The phenomenon of resilience among black adolescents from divorced families in the Vaal Triangle Area / by N. Te Vaarwerk
Te Vaarwerk, Natalie
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In South Africa today many adolescents are faced with having to cope with their parents' divorce. There are many risks that occur when adolescents are faced with divorce. Of late research has suggested that parental divorce is an increasingly common phenomenon in black families, but there is no literature which focuses on what contributes to black adolescents coping resiliently with their parents' divorce. The purpose of this study was to provide answers, by means of a literature review and empirical research, to what the antecedents of resilience are among black adolescents coping resiliently with their parents divorce. This was achieved by using a qualitative phenomenological design: ten semi-structured interviews were conducted with resilient black adolescents coping well with their parents' divorce. This study makes a contribution to theory because it suggests a new resilience -promoting resource for black youth from divorced homes, namely dedicated support from friends and teachers (support that is 'always' available), not noted in previous resilience studies. This study also contributed to theory by confirming that resilience promoting processes such as community-facilitated spaces (hostel residence), extra-curricular activities at school and cultural rites encourage resilience among youth whose parents are divorced. This has not been noted in previous literature studies. The findings of this study were used to draft recommendations for Life Orientation teachers on how to encourage resilience among black South African adolescents coping with the adversities of their parents' divorce. In so doing my study made a potential contribution to practice.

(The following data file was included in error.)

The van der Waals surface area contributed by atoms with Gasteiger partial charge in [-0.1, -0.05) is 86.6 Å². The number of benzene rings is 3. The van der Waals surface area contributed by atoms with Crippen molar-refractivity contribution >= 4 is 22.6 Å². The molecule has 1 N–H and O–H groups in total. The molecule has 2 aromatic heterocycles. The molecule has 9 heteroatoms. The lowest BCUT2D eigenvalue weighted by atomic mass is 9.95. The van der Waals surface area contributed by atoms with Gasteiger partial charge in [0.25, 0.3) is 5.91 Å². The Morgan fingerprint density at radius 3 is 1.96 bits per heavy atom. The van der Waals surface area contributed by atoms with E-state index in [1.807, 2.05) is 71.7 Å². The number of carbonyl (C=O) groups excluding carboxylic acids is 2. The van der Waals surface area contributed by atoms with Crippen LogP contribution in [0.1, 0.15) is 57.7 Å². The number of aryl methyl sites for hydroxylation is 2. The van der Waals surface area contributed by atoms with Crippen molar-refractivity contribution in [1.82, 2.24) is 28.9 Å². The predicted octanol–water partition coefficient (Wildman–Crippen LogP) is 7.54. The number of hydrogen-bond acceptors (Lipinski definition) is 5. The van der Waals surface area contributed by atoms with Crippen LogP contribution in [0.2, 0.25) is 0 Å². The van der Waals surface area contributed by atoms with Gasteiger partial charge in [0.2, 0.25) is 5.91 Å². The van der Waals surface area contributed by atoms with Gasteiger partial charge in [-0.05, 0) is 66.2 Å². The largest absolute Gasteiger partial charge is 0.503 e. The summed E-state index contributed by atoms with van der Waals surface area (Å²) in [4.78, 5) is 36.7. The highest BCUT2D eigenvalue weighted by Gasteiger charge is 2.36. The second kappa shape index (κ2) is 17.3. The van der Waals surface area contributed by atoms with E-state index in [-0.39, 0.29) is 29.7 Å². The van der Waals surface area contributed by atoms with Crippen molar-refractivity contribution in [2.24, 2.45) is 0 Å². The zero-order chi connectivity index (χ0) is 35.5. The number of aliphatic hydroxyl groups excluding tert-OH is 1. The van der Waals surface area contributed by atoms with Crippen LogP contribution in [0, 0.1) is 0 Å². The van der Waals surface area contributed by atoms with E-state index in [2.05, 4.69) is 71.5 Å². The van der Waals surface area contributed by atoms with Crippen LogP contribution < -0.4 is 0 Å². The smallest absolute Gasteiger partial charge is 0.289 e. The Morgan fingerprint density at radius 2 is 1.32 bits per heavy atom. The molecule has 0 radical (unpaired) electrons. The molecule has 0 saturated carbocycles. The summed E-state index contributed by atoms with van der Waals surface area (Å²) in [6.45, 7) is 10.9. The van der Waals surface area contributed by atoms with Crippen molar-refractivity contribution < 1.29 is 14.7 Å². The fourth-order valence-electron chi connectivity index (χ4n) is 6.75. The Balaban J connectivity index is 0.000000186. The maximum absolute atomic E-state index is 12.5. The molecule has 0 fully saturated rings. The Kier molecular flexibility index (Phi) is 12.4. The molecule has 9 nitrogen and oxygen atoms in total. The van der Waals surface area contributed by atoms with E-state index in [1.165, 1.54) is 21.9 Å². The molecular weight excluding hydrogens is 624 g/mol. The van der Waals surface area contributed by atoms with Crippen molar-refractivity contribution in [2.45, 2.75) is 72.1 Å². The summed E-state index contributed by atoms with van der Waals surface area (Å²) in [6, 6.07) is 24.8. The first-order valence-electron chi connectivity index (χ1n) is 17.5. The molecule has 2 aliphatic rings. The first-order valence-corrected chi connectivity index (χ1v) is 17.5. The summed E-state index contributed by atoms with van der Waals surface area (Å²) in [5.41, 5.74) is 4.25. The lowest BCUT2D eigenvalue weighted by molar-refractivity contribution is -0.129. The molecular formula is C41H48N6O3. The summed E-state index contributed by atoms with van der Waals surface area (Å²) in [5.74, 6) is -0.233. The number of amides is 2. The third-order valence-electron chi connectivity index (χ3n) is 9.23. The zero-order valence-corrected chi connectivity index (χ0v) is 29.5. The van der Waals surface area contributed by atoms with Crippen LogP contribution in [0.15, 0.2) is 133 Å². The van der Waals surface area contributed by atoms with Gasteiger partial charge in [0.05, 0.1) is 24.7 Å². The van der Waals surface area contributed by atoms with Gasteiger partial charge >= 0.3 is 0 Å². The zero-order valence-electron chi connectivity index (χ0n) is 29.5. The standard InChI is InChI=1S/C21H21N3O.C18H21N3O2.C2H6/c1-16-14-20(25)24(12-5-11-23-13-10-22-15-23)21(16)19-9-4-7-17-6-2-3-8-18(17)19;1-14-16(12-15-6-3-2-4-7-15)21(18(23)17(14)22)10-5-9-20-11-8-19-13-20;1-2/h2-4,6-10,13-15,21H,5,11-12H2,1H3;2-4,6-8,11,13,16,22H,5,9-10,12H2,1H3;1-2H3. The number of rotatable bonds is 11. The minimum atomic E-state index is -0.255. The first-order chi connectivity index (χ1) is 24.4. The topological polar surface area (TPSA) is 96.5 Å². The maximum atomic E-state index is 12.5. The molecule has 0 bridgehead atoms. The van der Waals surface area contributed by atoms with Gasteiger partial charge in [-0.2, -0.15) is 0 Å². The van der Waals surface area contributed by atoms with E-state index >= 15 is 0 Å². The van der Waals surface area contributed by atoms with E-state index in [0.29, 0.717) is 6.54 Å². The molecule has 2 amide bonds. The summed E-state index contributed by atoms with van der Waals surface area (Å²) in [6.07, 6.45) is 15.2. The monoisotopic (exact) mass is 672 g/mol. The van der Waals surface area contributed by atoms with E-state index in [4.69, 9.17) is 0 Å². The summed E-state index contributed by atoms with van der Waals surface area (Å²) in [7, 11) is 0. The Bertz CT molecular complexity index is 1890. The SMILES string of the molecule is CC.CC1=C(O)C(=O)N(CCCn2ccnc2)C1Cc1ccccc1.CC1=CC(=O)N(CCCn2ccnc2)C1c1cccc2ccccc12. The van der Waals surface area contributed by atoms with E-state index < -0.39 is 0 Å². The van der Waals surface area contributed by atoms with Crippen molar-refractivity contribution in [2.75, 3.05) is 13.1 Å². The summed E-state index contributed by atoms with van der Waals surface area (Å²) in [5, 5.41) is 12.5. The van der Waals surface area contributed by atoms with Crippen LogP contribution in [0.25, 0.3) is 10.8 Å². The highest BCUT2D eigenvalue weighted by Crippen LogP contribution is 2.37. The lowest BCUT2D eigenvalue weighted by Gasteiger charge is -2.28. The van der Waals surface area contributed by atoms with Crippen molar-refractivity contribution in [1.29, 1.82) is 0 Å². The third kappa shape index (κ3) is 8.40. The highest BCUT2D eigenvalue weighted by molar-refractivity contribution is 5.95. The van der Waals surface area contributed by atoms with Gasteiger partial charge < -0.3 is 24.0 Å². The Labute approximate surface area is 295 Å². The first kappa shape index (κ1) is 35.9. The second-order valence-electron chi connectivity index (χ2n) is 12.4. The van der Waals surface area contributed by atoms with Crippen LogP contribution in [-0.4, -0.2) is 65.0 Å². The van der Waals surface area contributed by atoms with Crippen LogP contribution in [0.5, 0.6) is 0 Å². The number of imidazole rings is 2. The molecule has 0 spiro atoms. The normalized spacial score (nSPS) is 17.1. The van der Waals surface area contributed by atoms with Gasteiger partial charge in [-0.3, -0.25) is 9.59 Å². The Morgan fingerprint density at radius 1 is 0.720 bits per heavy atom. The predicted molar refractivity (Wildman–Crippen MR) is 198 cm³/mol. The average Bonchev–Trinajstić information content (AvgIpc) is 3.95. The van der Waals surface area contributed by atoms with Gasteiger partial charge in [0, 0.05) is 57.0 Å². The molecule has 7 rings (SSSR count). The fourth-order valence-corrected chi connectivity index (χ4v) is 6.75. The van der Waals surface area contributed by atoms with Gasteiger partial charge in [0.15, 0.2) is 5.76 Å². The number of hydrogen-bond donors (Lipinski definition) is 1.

- ETD@Vaal Triangle Campus